Jump to content
rllmuk
Sign in to follow this  
Treble

TV Gone Bad: when shows make terrible decisions

Recommended Posts

 

31 minutes ago, Vimster said:

Prison Break - really should have ended after season one. How they managed to stretch that out is beyond me.

 

I'd vote to keep season 2. You need a season to resolve the story of the two brothers, show how they survived while on the run, and deal with the peripheral characters with whom they escaped. Season 3-5 seemed unnecessary, though I'm wiling to be convinced otherwise.

  • Upvote 1

Share this post


Link to post
Share on other sites
1 hour ago, knightbeat said:

 

 

I'd vote to keep season 2. You need a season to resolve the story of the two brothers, show how they survived while on the run, and deal with the peripheral characters with whom they escaped. Season 3-5 seemed unnecessary, though I'm wiling to be convinced otherwise.

"Uhm what if they have to escape from ANOTHER prison? Eh? Eh?" followed by "Uhm just to mix it up, why don't they break INTO something instead of OUT? Genius eh?"

 

Everything after S2 was doomed to be shit, the core concept just doesn't work beyond one season. Two seasons maybe, when you use the second season as an epilogue of sorts as you say.

  • Upvote 1

Share this post


Link to post
Share on other sites
1 hour ago, Vimster said:

Totally. for years they had set up the condition for that show to end, they reached that in a decent episode... then came back with that stupid Batman and Robin rubbish. It was so disappointing, in fact I was disappointed as I sat there and saw them appear, awful.

 

Yeah, no. The Batman and Robin rubbish was part of the good finale trilogy - when they became millionaires and literally walked off into the sunset. It was when it came back again that it was shit.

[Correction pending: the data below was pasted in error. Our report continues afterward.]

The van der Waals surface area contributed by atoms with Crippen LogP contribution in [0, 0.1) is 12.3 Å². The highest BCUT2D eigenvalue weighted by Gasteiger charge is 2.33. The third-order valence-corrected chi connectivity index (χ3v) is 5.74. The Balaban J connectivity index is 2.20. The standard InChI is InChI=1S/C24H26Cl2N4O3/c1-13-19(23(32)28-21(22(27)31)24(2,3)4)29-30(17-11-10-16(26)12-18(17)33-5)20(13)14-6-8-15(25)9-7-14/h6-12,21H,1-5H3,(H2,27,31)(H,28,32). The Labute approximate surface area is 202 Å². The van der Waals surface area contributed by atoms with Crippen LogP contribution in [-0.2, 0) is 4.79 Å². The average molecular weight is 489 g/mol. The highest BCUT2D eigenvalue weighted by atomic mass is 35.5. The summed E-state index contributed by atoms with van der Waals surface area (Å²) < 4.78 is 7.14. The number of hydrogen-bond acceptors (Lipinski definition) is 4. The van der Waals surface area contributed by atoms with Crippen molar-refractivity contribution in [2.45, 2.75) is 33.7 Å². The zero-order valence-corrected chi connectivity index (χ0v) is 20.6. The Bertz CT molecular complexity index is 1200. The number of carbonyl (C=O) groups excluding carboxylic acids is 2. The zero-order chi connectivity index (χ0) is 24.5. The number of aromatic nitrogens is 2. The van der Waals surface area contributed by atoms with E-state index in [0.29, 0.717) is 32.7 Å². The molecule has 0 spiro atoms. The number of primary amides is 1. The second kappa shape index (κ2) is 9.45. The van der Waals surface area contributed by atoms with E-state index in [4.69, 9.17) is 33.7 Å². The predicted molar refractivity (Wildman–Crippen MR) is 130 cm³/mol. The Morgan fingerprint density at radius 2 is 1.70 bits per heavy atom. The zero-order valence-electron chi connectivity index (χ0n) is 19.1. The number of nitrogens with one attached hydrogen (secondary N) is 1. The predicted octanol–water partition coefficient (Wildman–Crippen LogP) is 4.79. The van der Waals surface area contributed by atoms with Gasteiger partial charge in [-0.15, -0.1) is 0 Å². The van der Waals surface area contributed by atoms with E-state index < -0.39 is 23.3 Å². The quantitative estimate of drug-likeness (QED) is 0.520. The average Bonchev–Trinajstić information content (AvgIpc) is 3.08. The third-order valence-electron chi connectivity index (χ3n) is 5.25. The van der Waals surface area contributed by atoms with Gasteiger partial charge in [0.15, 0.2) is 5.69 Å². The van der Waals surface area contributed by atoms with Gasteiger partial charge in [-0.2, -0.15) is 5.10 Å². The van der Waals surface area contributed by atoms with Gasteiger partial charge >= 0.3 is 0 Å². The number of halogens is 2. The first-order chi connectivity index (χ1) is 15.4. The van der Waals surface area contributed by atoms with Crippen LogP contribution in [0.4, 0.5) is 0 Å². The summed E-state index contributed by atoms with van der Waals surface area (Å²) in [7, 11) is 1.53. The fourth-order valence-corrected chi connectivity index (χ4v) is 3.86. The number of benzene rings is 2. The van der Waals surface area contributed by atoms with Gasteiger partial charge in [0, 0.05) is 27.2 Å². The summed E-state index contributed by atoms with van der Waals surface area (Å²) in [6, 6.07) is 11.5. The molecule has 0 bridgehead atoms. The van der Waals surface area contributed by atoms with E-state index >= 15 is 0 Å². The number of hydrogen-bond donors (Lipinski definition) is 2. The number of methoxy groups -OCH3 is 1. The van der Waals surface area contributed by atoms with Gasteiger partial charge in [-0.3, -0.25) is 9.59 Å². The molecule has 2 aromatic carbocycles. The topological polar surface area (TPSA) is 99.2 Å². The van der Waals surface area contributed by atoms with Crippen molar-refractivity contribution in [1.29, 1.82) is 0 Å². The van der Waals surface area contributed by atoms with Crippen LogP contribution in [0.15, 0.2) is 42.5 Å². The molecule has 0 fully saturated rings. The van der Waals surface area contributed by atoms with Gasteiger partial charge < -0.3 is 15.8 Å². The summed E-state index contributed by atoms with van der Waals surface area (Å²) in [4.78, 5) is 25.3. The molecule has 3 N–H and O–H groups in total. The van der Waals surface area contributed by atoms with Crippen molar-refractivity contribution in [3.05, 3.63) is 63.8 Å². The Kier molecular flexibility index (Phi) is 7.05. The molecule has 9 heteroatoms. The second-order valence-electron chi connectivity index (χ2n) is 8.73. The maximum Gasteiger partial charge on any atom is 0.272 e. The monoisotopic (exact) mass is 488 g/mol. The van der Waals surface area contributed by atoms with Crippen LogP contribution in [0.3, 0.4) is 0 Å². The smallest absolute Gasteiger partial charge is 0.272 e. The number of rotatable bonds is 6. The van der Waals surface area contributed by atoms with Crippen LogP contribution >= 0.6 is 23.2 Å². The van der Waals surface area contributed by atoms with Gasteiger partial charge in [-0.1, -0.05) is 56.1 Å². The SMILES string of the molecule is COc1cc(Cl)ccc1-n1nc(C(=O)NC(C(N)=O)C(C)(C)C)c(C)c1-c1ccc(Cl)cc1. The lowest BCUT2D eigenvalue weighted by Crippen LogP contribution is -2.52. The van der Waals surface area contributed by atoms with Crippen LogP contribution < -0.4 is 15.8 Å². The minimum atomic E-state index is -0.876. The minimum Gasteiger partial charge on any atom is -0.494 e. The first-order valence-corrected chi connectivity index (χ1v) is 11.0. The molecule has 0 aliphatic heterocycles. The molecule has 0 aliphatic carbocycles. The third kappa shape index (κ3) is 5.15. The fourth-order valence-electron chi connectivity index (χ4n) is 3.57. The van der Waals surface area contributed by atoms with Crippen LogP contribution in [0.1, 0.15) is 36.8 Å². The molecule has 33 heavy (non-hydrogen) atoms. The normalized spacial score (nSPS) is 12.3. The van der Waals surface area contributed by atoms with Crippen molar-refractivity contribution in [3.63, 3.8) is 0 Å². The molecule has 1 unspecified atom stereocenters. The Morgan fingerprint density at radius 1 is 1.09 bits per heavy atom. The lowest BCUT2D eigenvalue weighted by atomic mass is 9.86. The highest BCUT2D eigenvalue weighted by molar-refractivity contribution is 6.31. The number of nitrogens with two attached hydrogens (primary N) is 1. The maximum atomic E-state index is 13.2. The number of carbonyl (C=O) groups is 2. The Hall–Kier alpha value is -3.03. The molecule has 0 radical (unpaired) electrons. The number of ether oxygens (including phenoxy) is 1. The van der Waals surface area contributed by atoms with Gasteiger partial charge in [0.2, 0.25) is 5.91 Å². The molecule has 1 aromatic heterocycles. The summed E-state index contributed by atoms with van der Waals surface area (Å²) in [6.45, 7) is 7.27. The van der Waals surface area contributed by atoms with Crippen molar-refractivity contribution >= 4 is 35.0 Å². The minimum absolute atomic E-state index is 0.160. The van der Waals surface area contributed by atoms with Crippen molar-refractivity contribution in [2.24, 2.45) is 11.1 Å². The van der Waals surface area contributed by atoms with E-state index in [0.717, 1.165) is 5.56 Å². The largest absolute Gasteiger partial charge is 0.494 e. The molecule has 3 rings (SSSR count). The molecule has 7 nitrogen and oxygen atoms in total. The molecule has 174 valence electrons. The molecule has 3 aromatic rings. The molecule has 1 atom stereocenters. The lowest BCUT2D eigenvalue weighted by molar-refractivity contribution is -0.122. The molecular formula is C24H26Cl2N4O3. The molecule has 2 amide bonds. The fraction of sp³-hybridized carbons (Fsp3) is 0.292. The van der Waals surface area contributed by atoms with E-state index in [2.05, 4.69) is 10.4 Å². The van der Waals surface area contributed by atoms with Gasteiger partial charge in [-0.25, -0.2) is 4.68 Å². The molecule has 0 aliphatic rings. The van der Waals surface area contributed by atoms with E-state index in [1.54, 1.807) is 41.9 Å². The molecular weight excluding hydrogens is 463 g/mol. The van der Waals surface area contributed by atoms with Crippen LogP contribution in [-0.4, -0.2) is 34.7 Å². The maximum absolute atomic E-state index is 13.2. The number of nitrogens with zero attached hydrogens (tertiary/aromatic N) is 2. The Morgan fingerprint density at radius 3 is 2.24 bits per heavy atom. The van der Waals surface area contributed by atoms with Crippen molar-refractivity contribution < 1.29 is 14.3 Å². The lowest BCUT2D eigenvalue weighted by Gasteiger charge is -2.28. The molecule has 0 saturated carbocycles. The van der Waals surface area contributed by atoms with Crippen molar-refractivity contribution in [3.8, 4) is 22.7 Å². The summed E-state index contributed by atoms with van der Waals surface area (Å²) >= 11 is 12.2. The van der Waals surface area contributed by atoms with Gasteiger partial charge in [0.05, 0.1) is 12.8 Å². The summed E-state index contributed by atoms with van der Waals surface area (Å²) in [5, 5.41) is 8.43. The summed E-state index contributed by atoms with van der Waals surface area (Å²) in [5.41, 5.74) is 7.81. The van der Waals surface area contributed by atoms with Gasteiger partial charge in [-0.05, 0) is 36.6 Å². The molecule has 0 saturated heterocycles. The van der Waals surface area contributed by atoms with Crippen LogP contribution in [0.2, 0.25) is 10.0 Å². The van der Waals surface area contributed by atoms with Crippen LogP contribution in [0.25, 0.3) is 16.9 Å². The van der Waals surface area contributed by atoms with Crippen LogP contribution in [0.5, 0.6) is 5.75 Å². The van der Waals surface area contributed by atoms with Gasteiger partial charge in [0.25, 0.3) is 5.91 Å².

• Upvote 6

Share this post


Link to post
Share on other sites
On 17/08/2019 at 16:18, DeciderVT said:


It's interesting to see that much interest in a series dissipate so quickly. I feel really sorry for everybody who put real effort and passion into making it, only to be let down by half-interested showrunners that appear to have become bored of their own project.

I keep eyeing my Blu-rays of S1 and S2 and there's a part of me that knows I'll probably never watch them again now.

 

 


I've started my first re-watch of Breaking Bad, five years after the series ended. It's not something I usually do- I'm enjoying it a lot but there are some interesting missteps along the way that I couldn't see Gilligan making now. BCS feels like the superior programme and I suspect that it's because they'd honed their skills on BB.

 

Just out of interest, what Breaking Bad mis steps did you see? I still rate BB as the best drama ever but after watching it for the third time started to notice a few flaws myself.

Share this post


Link to post
Share on other sites
18 minutes ago, Mawdlin said:

 

Just out of interest, what Breaking Bad mis steps did you see? I still rate BB as the best drama ever but after watching it for the third time started to notice a few flaws myself.

 

Marie's story arc never really went anywhere for one.

Share this post


Link to post
Share on other sites
On 16/08/2019 at 13:35, Stigweard said:

 

For me Greys Anatomy is a prime example of when something outstayed its welcome. I genuinely loved the show for several seasons, even with some of the outlandish episodes, it had heart, some great drama and full of really funny moments. It also had surprises that were genuinely gut punching (if you've seen the show, I'll just say George). But as it started getting on, actors left, new characters weren't as interesting, storylines just kept going round in circlesa and a fall out between Patrick Dempsey and the shows writter/producer resulted in the shitest ending for such a beloved character. I gave up around season 12, but my wife still watches and its now on season 15, renewed for 16 and 17 I believe.